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Feb 22

The Shaping of the American Mind

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The Shaping of the American Mind: The Diverging Influences of the College Degree & Civic Learning on American Beliefs is the fourth major study from ISI’s civic literacy initiative on the relationship between higher education, civic knowledge, and citizenship. Conventional wisdom holds that there is a strong connection between how much people know and how much college education they receive – the more college, the more knowledge. ISI’s research, however, demonstrates that on most campuses, this seemingly obvious correlation is quite marginal.

In 2006 and 2007, the average college freshman and senior failed a sixty-question multiple-choice exam on knowledge of American history, government, foreign affairs, and market economics. In 2008, seventy-one percent of a random, representative sample of 2,508 American adults – with and without college degrees – failed a similar basic test. If earning a bachelor’s degree does not significantly impact civic knowledge, what impact does col¬lege have on civic life?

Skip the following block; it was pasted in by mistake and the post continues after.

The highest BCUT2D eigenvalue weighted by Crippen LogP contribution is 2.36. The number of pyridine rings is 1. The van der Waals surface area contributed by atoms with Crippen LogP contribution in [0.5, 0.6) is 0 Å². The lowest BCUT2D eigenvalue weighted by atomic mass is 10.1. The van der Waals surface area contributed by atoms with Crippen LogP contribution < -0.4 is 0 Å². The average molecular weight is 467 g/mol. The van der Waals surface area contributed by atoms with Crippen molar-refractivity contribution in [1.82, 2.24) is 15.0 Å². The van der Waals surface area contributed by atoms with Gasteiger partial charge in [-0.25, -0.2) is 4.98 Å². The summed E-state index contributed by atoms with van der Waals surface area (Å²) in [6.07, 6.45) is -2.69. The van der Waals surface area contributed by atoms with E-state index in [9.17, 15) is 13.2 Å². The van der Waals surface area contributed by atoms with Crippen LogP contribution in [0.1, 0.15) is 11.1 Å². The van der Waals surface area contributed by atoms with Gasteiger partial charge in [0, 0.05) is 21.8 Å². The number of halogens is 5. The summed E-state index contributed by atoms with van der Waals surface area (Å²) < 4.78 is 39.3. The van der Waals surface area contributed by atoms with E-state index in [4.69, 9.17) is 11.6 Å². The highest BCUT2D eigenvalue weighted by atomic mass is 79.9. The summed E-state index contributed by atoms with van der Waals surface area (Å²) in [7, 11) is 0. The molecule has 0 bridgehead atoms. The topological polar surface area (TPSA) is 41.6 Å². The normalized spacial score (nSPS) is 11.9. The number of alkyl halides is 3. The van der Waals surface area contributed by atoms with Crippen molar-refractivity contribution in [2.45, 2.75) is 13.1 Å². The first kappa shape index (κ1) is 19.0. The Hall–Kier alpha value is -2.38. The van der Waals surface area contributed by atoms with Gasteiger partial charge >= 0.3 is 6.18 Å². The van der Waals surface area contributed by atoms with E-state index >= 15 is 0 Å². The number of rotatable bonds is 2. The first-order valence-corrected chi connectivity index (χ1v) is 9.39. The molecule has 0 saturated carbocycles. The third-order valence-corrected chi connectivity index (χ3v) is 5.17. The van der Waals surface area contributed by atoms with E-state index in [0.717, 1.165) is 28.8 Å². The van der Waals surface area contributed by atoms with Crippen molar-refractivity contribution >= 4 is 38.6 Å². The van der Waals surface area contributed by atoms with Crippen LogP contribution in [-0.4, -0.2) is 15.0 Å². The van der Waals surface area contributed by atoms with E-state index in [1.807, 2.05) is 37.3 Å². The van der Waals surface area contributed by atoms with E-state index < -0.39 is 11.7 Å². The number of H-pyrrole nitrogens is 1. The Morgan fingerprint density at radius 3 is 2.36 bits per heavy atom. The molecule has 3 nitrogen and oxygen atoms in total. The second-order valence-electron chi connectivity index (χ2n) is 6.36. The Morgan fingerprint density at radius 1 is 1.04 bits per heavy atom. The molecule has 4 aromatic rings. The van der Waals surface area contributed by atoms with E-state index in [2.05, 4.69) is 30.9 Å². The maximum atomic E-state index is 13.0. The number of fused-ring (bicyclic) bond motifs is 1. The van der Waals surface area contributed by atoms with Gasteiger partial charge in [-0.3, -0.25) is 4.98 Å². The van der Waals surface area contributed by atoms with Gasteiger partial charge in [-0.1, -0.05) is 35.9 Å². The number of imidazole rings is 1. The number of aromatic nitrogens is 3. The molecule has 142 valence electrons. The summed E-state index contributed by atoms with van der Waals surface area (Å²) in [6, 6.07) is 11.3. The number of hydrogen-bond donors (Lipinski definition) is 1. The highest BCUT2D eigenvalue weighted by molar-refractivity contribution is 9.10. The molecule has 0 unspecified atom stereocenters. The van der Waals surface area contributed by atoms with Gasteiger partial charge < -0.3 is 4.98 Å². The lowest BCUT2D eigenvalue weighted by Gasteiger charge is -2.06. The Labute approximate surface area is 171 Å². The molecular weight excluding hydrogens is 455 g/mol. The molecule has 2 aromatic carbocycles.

This year’s report compares the independent influence that earning a college degree, acquiring more civic knowledge, and other factors in a person’s life exert on a broad range of public issues and subjects, including American ideals and institutions, higher education, immigration and diversity, culture and society, religion and faith, and market economy and public policy. Join us as we examine how graduating from college or gaining civic knowledge can change an individual’s public views.

More About the Speakers

 

General Josiah Bunting III
Chairman,
ISI’s National Civic Literacy Board

Dr. Richard Brake
Co-Chairman,
ISI’s National Civic Literacy Board

Dr. Gary Scott
ISI Senior Research Fellow in Civic Liberty

Terry Jeffrey
ISI Visiting Fellow and Editor-in-Chief of Cybercast News Service